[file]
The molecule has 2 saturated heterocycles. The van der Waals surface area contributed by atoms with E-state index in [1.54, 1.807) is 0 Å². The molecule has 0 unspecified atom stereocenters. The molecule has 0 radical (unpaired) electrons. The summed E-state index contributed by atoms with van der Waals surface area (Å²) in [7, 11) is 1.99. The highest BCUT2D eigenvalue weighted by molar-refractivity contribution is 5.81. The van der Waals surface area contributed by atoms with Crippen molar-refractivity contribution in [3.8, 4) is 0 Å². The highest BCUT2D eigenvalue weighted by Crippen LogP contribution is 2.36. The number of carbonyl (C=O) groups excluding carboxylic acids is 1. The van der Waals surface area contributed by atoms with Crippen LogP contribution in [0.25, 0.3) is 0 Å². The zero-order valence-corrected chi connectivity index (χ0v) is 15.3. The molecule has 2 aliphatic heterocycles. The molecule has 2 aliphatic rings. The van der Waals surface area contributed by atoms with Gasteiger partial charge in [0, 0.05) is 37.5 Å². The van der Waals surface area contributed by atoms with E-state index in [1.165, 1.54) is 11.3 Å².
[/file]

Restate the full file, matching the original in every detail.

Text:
The molecule has 2 saturated heterocycles. The van der Waals surface area contributed by atoms with E-state index in [1.54, 1.807) is 0 Å². The molecule has 0 unspecified atom stereocenters. The molecule has 0 radical (unpaired) electrons. The summed E-state index contributed by atoms with van der Waals surface area (Å²) in [7, 11) is 1.99. The highest BCUT2D eigenvalue weighted by molar-refractivity contribution is 5.81. The van der Waals surface area contributed by atoms with Crippen molar-refractivity contribution in [3.8, 4) is 0 Å². The highest BCUT2D eigenvalue weighted by Crippen LogP contribution is 2.36. The number of carbonyl (C=O) groups excluding carboxylic acids is 1. The van der Waals surface area contributed by atoms with Crippen LogP contribution in [0.25, 0.3) is 0 Å². The zero-order valence-corrected chi connectivity index (χ0v) is 15.3. The molecule has 2 aliphatic heterocycles. The molecule has 2 aliphatic rings. The van der Waals surface area contributed by atoms with Gasteiger partial charge in [0, 0.05) is 37.5 Å². The van der Waals surface area contributed by atoms with E-state index in [1.165, 1.54) is 11.3 Å².